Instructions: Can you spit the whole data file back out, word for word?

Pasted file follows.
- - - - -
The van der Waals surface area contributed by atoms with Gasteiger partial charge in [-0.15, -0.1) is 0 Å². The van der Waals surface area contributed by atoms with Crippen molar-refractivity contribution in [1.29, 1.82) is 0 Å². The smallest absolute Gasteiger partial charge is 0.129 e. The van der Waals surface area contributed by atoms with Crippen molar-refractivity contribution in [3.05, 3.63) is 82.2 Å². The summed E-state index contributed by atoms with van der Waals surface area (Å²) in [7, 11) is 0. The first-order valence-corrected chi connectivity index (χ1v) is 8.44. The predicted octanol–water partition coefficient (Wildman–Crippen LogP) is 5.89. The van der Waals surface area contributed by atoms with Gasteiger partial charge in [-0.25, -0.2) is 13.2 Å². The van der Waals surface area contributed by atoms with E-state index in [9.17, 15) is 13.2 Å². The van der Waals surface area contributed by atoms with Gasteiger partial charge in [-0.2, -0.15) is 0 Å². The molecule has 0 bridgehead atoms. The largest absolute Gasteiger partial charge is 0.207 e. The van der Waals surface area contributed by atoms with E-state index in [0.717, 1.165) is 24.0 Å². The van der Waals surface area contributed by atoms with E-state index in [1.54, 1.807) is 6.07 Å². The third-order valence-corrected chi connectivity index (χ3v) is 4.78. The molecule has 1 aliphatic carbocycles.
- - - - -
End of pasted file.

The van der Waals surface area contributed by atoms with Gasteiger partial charge in [-0.15, -0.1) is 0 Å². The van der Waals surface area contributed by atoms with Crippen molar-refractivity contribution in [1.29, 1.82) is 0 Å². The smallest absolute Gasteiger partial charge is 0.129 e. The van der Waals surface area contributed by atoms with Crippen molar-refractivity contribution in [3.05, 3.63) is 82.2 Å². The summed E-state index contributed by atoms with van der Waals surface area (Å²) in [7, 11) is 0. The first-order valence-corrected chi connectivity index (χ1v) is 8.44. The predicted octanol–water partition coefficient (Wildman–Crippen LogP) is 5.89. The van der Waals surface area contributed by atoms with Gasteiger partial charge in [-0.25, -0.2) is 13.2 Å². The van der Waals surface area contributed by atoms with E-state index in [9.17, 15) is 13.2 Å². The van der Waals surface area contributed by atoms with Gasteiger partial charge in [-0.2, -0.15) is 0 Å². The molecule has 0 bridgehead atoms. The largest absolute Gasteiger partial charge is 0.207 e. The van der Waals surface area contributed by atoms with E-state index in [0.717, 1.165) is 24.0 Å². The van der Waals surface area contributed by atoms with E-state index in [1.54, 1.807) is 6.07 Å². The third-order valence-corrected chi connectivity index (χ3v) is 4.78. The molecule has 1 aliphatic carbocycles.